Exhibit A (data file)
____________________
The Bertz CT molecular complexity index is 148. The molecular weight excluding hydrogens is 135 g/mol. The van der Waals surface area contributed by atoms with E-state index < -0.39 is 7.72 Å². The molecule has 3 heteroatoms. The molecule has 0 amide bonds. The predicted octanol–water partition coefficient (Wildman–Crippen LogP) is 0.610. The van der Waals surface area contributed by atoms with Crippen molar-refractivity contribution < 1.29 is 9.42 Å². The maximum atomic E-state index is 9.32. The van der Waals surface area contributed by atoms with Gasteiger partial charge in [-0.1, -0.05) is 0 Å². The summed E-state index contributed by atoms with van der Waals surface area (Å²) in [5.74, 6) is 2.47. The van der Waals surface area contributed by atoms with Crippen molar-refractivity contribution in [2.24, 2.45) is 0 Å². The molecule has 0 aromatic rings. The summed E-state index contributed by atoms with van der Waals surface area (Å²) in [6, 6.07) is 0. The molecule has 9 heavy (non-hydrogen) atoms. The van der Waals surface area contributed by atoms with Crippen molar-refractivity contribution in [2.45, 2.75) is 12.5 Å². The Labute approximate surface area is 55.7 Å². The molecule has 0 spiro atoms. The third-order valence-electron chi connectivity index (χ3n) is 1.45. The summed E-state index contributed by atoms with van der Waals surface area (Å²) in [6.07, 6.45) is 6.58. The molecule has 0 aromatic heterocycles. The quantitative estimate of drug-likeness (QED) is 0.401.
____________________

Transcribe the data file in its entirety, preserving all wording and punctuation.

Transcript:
The Bertz CT molecular complexity index is 148. The molecular weight excluding hydrogens is 135 g/mol. The van der Waals surface area contributed by atoms with E-state index < -0.39 is 7.72 Å². The molecule has 3 heteroatoms. The molecule has 0 amide bonds. The predicted octanol–water partition coefficient (Wildman–Crippen LogP) is 0.610. The van der Waals surface area contributed by atoms with Crippen molar-refractivity contribution < 1.29 is 9.42 Å². The maximum atomic E-state index is 9.32. The van der Waals surface area contributed by atoms with Gasteiger partial charge in [-0.1, -0.05) is 0 Å². The summed E-state index contributed by atoms with van der Waals surface area (Å²) in [5.74, 6) is 2.47. The van der Waals surface area contributed by atoms with Crippen molar-refractivity contribution in [2.24, 2.45) is 0 Å². The molecule has 0 aromatic rings. The summed E-state index contributed by atoms with van der Waals surface area (Å²) in [6, 6.07) is 0. The molecule has 9 heavy (non-hydrogen) atoms. The van der Waals surface area contributed by atoms with Crippen molar-refractivity contribution in [2.45, 2.75) is 12.5 Å². The Labute approximate surface area is 55.7 Å². The molecule has 0 spiro atoms. The third-order valence-electron chi connectivity index (χ3n) is 1.45. The summed E-state index contributed by atoms with van der Waals surface area (Å²) in [6.07, 6.45) is 6.58. The molecule has 0 aromatic heterocycles. The quantitative estimate of drug-likeness (QED) is 0.401.